The Rise Of A Lawyer:
Within two years Chandru established himself as a lawyer in the Madras High Court. Money was never his criteria. He says that he never wanted to become a “five-star lawyer”. He handled both criminal and civil cases in the Madras High Court as an advocate. After ten years of service as a Senior Advocate, he felt that there is some void and that his full potential is not coming to use. His thirst to help the poor, the underprivileged masses has increased and he started working in that direction.
The Judge Who believed Firmly In ‘Justice Delayed Is Justice Denied’:
Chandru was made an Additional Judge of the High Court on July 31, 2006, and was made a permanent Judge on November 9, 2009. While many judges would spend three-fourth of the day on admission matters, Chandru always made sure that he did not waste time on hearing if the case needs to be admitted or not. “I would read the briefs and if it is a matter that needs to be admitted, then I need not hear the lawyer”, he mentioned. In his court, he would finish the admission matters between 10:15 am and 10:30 am and when the bell rings at 10:30 am, he would take up the final hearing cases. In his tenure, he was famous for his judgements that brought considerable impact in the lives of many impoverished and underprivileged people. He has presided over 96,000 verdicts and explaining the way he used to work, he said, “ I classify the cases according to my roster. Once I get the statistics, then I try to sub-classify those cases. For instance, service matters can be sub-divided into separate categories – charge sheet, transfers, suspension, dismissal etc. Now the office did not know how to classify a case – it would only be marked as “service”. So, on Saturdays and Sundays, I would go to the office and categorize the paper books – For example, “S1” would mean charge sheet, “S2” would mean transfer and so on. Then, you get the staff to feed in those details and prepare the cause list. So, on one day, I would take up all suspension related matters. Then put all those cases together where the service rules are the same, and ask the lawyers to argue. I would hear them and dispose of the entire batch of cases in one day”. If every judge works this way, will we be having so many pending cases on the table?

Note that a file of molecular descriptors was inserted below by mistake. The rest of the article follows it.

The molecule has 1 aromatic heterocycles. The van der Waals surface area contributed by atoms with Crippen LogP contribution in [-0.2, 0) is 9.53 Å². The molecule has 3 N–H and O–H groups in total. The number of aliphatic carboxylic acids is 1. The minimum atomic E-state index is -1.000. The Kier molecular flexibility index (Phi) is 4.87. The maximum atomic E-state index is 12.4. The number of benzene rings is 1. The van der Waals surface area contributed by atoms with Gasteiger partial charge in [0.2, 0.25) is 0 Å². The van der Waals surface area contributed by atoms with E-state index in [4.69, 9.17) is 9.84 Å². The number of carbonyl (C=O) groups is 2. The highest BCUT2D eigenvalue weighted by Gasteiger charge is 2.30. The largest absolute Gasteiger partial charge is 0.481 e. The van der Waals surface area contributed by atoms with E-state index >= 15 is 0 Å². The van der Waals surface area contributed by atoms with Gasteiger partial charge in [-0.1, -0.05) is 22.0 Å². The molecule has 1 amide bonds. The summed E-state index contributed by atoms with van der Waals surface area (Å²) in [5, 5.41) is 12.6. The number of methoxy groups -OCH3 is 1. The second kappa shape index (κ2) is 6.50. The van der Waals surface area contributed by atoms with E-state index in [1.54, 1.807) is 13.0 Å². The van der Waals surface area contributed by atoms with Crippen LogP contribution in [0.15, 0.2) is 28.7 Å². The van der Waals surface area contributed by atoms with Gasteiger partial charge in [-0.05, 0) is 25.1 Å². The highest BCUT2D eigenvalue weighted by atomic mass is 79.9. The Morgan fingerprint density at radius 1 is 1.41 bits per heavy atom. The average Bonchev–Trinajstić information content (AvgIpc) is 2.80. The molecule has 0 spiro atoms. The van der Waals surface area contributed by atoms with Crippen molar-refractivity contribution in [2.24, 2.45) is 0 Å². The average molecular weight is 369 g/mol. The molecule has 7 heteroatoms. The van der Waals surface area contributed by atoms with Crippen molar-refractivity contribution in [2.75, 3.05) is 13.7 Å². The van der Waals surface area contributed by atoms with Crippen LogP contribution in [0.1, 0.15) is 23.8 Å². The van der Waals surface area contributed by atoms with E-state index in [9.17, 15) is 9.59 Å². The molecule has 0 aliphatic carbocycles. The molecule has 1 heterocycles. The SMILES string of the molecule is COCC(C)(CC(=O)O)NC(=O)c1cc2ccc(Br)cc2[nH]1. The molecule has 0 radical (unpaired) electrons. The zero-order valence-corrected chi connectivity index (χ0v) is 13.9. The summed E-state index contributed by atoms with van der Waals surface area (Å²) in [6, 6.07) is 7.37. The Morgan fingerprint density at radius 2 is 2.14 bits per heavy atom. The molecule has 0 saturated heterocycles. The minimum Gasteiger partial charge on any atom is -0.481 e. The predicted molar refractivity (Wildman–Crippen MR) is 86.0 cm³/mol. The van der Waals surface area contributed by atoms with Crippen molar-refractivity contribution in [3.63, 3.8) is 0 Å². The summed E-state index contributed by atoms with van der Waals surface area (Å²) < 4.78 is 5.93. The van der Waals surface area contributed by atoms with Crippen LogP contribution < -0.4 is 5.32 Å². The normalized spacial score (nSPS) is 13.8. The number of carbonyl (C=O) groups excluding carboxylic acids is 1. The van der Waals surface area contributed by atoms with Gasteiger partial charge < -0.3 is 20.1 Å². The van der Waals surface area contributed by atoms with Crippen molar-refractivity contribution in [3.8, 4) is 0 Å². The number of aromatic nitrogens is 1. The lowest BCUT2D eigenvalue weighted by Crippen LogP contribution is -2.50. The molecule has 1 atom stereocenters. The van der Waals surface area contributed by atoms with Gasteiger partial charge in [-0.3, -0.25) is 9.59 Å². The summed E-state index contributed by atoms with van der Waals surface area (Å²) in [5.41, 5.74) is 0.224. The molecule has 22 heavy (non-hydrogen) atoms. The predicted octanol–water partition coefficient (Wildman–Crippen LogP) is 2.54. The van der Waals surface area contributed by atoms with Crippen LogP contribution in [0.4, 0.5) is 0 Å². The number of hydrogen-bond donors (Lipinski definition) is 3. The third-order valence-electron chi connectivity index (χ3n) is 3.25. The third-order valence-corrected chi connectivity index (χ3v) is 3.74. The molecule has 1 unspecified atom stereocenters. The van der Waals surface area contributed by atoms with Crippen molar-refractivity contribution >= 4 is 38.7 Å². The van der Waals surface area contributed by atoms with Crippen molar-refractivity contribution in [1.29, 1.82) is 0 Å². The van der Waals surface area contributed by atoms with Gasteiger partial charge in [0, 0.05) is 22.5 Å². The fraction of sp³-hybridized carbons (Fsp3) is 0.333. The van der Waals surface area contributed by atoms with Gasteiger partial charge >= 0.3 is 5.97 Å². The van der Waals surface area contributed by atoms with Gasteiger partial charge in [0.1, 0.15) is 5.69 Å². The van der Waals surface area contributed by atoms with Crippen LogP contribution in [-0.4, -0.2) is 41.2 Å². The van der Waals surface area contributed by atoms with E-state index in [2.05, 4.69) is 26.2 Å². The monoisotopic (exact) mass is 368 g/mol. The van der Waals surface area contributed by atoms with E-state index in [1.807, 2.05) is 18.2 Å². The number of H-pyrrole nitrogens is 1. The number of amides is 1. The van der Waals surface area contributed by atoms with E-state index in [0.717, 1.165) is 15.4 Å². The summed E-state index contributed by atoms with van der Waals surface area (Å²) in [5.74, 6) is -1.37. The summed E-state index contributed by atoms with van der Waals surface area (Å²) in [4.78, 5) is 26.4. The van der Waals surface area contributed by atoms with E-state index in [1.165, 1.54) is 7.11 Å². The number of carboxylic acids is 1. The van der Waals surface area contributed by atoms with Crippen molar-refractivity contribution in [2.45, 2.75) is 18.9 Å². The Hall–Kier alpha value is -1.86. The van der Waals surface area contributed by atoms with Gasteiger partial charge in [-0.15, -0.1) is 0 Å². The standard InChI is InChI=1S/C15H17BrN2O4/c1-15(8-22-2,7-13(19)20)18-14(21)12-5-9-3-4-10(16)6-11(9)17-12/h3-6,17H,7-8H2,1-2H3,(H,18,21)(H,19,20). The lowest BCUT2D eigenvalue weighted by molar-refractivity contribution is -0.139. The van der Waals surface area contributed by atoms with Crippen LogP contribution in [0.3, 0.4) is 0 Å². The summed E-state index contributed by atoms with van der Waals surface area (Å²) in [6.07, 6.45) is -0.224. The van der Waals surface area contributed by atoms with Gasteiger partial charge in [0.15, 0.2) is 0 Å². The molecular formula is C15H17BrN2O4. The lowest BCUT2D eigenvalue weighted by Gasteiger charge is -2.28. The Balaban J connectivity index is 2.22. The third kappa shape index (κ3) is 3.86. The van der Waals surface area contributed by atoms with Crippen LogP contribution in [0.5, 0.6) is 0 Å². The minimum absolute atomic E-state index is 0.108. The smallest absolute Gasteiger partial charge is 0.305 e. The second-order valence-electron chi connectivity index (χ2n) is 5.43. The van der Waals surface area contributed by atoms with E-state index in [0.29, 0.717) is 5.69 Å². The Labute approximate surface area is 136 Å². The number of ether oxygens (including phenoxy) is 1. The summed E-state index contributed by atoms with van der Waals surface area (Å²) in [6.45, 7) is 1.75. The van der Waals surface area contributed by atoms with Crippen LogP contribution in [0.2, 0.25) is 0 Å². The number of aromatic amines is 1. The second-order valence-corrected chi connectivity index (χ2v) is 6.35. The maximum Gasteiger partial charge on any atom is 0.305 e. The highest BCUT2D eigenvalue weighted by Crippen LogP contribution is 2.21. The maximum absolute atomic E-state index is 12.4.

Not Everyone Can Do This:
Justice K Chandru, who was appointed by President A.P.J. Abdul Kalam as the Judge of Madras High Court, fought incessantly against the caste discrimination and for the rights of backward communities in Tamil Nadu. Considering the huge number of cases, he quickly addressed in his tenure, when he was asked why don’t other judges do it, this fearless soul said, “It requires you to spend more time. Unless you love your work, it is impossible. If you only work mechanically, you won’t be able to do this”.
As long as we do our jobs just for money, professions face crisis and they bear no responsibility and accountability for people. That’s where every profession goes wrong. People like Justice K Chandru are one in a million and if every profession has one person like him, at least for a certain period of time, people might get their needs rightfully addressed. Can we be that one?